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General News of Monday, 31 March 2014

Source: standard-tribune.com

Advocate pushes for access to Environmental Information Law


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Cameroon’s environmental management law passed in 1996 grants citizens the right to environmental information but the provision is difficult to implement because the enabling decree has never been signed.

BY EUGENE N NFORNGWA

Across the country, farmers are being forced to replant because the early seasonal rains were quickly followed by unexpected long stretches of dryness, a leading climate justice advocate has said.

Augustine Njamnshi, former chairman and sitting board member of the Pan-African Climate Justice Alliance (PACJA) told lawmakers that occurrences like this showed how ordinary people were being hit by climate change.

But in the midst of that, they are not getting enough information about what is going on and how the government is responding to the problem because the current legal framework limited access to environmental information, he said.

Njamnshi is advocating for an enabling act to help citizens take advantage of an 18-year-old law granting citizens access to environmental information. Without that act, there are no rules to help public official give information or citizens to demand information.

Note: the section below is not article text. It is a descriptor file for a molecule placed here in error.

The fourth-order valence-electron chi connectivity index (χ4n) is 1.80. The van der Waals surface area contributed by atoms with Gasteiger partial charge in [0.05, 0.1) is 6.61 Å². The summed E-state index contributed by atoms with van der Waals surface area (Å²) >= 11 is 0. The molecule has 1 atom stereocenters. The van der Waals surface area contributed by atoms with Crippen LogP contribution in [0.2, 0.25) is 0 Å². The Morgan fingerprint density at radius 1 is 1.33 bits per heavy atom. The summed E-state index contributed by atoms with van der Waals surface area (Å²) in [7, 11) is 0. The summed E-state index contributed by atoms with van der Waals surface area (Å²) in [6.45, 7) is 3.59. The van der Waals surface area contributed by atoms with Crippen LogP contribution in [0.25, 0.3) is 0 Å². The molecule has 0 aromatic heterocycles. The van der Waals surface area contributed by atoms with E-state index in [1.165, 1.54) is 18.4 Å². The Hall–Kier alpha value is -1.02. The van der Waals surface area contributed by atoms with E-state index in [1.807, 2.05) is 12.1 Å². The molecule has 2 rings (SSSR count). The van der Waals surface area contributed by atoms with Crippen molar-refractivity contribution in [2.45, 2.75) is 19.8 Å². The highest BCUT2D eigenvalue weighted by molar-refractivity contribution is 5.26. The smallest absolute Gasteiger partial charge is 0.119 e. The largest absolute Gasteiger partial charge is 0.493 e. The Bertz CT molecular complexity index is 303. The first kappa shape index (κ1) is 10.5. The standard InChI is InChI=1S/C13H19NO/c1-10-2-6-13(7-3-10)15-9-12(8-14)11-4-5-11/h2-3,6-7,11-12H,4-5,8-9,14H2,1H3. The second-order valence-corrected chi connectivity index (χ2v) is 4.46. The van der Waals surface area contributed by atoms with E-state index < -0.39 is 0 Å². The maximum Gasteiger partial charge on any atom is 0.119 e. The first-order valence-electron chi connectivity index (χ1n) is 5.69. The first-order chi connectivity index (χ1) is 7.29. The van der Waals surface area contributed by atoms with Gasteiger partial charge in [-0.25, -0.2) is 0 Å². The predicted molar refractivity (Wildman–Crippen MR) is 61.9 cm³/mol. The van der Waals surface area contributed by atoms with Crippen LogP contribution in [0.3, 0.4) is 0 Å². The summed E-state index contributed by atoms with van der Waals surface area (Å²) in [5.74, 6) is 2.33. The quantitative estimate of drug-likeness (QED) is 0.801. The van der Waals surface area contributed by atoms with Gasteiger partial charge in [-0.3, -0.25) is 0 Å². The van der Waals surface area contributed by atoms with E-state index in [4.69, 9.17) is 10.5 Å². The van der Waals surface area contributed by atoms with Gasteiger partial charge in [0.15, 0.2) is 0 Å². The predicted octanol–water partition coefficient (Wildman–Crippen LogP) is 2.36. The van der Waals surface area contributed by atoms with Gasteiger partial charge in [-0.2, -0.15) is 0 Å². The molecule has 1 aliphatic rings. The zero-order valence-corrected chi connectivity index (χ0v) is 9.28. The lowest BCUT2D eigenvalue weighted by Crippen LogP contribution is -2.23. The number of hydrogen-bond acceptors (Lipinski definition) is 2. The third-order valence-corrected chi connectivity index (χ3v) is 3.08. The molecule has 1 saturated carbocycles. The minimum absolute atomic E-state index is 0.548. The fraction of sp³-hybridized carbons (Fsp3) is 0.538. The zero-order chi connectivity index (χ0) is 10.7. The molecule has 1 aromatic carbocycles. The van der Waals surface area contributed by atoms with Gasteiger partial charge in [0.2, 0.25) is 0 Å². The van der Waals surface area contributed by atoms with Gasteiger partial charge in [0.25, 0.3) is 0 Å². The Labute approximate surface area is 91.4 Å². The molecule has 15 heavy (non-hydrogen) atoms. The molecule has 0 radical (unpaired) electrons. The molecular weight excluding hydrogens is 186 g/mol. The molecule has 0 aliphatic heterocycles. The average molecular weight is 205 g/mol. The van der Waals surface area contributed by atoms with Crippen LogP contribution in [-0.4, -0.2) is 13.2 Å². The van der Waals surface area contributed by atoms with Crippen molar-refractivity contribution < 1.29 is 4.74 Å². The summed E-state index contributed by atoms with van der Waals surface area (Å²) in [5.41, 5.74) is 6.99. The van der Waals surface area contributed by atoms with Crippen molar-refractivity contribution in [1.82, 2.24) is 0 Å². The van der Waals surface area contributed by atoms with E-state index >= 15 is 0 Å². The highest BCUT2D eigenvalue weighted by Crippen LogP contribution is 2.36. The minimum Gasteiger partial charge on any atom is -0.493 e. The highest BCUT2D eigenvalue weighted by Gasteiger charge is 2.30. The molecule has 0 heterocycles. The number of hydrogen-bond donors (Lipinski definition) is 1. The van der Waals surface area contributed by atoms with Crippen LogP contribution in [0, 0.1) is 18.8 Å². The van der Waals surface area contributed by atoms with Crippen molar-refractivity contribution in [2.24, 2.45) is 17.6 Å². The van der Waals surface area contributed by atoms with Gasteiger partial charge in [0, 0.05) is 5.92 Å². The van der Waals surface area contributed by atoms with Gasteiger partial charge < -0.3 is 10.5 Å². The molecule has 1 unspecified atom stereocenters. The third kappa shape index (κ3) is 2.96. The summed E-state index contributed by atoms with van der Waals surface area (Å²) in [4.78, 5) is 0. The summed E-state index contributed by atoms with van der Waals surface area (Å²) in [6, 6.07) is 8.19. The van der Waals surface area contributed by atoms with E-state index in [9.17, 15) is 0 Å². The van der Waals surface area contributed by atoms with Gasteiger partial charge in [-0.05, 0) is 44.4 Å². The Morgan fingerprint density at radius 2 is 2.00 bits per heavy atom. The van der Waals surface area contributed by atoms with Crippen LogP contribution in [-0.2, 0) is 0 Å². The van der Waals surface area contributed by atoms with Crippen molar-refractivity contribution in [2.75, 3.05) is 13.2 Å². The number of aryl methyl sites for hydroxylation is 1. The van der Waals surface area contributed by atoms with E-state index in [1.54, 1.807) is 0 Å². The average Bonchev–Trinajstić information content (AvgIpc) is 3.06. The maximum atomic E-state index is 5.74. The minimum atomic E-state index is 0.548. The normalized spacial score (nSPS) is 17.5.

For about six years, the Bioresources Development and Conservation Program Cameroon (BDCPC) – with the help of the World Resources Institute – has been working with the government to have this enabling act passed by the prime minister. Njamnshi is also executive secretary of BDCP-C.

At the PanAfrican Action Day on Climate Change in parliament on 25 March, Njamnshi urged lawmakers to push for the enactment of the enabling act.

“Two days ago, I called my mother and she told me she had gone back to the farm to replant groundnuts that she had already planted but the rains went away,” Njmanshi said in very personal remarks.

“That is how she is suffering from climate change. It is not about the cyclones, typhoons and floods in the UK or the USA. Our people are suffering from climate change at the very base but they do not have a voice.

“In fact, our people are dying for information about this climate change and for information in general. We come back to you to say give us laws that will facilitate this kind of information flow to the pop.”

Cameroon’s environmental management law passed in 1996 grants citizens the right to environmental information, which is critical in helping them cope with environmental problems and hold public officials to account.

But the provision is difficult to implement because a decree by the prime minister needed to elaborate the procedure of access to environmental information has never been signed.

“It is 18 years down the line and we have not had this decree,” Njamnshi told parliamentarians. “The population is getting impatient. We need, more than ever before, this access to information decree, so that people know what is happening and what the government is doing for them and what they can also do.”

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